Nix to Negativity
Crisis? What crisis? Have some candy.
Introduced as a sort of post-heroin Renaissance man – bestselling author, entrepreneur, and, most impressively, not dead – Mötley Crüe bassist Nikki Sixx offered his advice on the way to fix radio to a packed room of radio industry executives last week in Austin. "The biggest thing is, listen to the audience," said Sixx, speaking in the manner of a seasoned marketing executive, occasionally waving his tattooed knuckles for emphasis. "It's important for radio to realize they don't have a captive audience."
But it turns out Sixx has it all wrong, at least according to many of the industry pooh-bahs gathered in Austin for the National Association of Broadcasters' annual radio convention. To them, the industry's problem isn't a lack of understanding of its audience or programming that could make a dead man yawn – it's "negativity." That darn negativity "could possibly jeopardize the future of the entire business ... and threatens to paralyze us," NAB President David Rehr said in his "state of the industry" address.
Part pep rally, part Rotary Club cheese-and-cracker mixer, the convention often veered toward the realm of delusional fantasy. Companies are shedding employees, ad revenues are dropping, investors are fleeing, and their on-air product is widely mocked. But all would be great if not for those Debbie Downers and their bad thoughts. The problem isn't with the product; "the problem is perception," said Jeff Smulyan, president of Emmis Communications, which owns six stations in Austin. (For the record, Emmis' stock fell from $27 to $1.50 a share in the last four years, suggesting Smulyan has a very large perception problem.)
At times the convention took on the tone of a bad episode of Dr. Phil. One executive referred to the current woes as a time of "low self-esteem." We've survived tough times before, many executives proclaimed to cheers; the Buggles' "Video Killed the Radio Star" was played over and over again to make their point. The executives' mantra was a Stuart Smiley-like, "We're not in the toilet, and people, really, really like us."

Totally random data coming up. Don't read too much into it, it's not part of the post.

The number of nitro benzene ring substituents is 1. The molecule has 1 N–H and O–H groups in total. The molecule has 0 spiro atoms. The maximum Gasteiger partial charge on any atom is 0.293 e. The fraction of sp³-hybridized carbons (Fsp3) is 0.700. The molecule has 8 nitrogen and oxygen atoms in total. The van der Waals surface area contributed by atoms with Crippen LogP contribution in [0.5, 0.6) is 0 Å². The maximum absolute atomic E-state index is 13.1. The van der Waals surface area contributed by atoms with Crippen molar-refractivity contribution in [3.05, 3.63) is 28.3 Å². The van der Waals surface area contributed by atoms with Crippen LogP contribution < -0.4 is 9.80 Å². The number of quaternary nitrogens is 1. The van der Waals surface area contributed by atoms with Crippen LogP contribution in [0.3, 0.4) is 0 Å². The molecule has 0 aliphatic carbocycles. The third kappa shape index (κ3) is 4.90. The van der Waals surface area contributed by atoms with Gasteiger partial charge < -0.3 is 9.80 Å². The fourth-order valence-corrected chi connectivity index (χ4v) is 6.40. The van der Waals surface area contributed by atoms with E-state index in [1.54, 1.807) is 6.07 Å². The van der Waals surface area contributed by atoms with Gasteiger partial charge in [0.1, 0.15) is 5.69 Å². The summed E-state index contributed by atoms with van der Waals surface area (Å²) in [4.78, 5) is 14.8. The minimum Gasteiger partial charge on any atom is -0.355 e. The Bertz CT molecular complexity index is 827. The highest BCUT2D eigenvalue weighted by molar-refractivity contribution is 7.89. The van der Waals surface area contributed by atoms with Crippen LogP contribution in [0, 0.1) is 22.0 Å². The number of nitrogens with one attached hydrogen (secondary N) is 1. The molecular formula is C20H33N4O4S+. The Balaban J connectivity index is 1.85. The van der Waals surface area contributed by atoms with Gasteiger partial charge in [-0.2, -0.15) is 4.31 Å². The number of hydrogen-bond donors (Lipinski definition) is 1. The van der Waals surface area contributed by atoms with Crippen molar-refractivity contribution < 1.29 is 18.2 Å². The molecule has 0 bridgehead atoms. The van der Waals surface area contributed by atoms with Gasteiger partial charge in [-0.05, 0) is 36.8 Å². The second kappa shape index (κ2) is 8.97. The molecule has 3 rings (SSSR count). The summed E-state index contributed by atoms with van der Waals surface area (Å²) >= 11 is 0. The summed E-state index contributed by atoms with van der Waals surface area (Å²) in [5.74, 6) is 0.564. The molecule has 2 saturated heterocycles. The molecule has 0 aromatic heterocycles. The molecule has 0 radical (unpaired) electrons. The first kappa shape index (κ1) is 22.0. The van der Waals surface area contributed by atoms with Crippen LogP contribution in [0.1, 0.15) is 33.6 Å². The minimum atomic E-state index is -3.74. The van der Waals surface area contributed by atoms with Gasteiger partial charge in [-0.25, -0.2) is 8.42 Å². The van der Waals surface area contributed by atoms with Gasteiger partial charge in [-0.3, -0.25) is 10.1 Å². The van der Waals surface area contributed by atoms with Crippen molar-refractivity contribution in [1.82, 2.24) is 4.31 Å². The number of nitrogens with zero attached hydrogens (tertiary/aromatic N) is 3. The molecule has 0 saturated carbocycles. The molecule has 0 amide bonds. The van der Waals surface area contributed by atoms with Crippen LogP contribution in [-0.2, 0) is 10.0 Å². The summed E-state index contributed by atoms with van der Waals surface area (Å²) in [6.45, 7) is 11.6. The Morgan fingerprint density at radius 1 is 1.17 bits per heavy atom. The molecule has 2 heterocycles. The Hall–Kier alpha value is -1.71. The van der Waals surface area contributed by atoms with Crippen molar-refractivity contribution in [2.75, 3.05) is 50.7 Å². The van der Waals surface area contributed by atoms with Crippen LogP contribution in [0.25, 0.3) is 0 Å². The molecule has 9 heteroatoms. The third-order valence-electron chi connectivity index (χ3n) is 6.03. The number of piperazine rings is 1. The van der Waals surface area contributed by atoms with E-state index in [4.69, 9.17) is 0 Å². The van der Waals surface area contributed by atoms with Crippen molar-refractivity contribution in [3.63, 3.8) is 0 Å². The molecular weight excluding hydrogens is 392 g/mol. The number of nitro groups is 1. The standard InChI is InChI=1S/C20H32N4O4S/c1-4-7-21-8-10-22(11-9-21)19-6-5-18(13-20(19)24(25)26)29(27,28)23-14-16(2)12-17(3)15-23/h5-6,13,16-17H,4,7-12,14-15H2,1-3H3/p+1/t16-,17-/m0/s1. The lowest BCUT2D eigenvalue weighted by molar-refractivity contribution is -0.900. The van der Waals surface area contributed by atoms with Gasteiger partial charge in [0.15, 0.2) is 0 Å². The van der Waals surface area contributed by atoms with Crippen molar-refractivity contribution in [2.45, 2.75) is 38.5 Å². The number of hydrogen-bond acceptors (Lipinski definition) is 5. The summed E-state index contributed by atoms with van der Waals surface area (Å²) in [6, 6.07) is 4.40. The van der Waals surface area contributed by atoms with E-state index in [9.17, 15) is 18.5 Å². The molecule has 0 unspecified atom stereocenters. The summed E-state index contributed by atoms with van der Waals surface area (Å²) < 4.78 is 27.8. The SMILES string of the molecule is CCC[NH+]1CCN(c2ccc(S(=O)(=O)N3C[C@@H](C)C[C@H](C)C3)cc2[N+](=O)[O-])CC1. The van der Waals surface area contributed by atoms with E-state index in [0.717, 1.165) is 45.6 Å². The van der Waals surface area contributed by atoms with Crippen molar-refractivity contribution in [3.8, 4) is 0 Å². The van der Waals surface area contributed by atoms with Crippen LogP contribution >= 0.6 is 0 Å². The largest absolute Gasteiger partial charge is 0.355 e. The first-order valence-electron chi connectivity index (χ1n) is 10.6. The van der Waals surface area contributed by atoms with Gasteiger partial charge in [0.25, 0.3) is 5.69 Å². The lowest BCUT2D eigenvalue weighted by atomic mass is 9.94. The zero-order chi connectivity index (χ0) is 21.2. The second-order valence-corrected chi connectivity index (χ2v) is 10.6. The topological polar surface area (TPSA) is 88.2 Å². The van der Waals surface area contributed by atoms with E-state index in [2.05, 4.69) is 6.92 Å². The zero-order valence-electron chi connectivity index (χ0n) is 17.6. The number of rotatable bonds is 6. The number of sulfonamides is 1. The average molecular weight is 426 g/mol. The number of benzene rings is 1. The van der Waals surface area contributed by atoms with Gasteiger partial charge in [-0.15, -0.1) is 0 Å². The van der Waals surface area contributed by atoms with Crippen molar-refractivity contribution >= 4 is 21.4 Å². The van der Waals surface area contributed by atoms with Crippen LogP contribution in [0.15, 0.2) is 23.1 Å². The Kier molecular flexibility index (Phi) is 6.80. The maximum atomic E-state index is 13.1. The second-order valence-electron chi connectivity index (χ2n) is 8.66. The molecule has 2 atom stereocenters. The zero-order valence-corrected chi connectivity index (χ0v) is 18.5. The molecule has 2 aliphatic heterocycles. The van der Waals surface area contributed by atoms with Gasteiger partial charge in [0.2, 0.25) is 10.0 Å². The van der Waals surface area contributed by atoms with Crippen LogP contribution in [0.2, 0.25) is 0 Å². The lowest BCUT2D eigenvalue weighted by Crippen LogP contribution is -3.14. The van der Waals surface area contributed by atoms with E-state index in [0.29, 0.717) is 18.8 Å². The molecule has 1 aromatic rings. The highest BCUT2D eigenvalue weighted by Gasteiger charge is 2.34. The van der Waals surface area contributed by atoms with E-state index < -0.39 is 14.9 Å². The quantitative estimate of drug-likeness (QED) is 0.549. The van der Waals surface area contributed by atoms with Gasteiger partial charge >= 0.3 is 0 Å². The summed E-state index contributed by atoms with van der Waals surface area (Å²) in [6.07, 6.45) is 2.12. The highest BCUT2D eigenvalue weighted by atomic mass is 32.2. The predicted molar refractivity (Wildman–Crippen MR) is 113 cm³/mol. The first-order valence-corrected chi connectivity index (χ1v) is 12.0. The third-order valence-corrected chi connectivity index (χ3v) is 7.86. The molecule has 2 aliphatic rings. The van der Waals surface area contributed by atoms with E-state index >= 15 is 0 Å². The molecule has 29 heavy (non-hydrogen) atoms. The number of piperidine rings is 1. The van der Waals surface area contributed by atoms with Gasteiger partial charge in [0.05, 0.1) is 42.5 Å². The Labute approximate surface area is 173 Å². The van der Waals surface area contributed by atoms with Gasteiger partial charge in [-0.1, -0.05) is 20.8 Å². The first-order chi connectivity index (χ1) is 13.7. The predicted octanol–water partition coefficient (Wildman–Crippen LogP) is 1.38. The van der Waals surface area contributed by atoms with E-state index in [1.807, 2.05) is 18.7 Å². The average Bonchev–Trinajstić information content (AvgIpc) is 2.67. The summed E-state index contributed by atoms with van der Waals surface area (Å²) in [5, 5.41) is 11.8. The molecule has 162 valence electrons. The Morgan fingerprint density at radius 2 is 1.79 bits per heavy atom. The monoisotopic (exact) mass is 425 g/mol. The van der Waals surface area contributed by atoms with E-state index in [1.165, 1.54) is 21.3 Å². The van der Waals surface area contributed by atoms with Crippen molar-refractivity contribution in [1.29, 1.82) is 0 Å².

Candy and the Magic Bullet
"I don't buy into the negativity," said Pat Paxton, senior vice president of programming for Entercom Communications, which owns three stations in Austin. He urged his fellow executives to spread the message that the industry is still making "hundreds of millions a year" in profits, which might not be the best talking point at a time when thousands of people are losing their jobs. Talking on the same panel, Border Media Partners programmer José Santos said he visited his company's Austin office and was surprised to find the sales staff "seemed so down." His solution was to buy them candy, which he said perked everybody right up. "You want to be gloomy, go sell cars," Santos told the audience.
But the gloomy clouds were unavoidable, even in the NAB hug-fest. On Wednesday, the day the show opened, the Radio Advertising Bureau announced that local ad revenues in August were down 11% from a year earlier; national ad revenues fell 14%. Despite all the positive thinking, attendees sounded very much like they were working in an industry in crisis, evidenced by repeated references to radio at a "crossroads" and the need to "reinvent" and "reinvigorate" the business, as well as the urgency for some serious "out-of-the-box thinking" to create "another radio renaissance."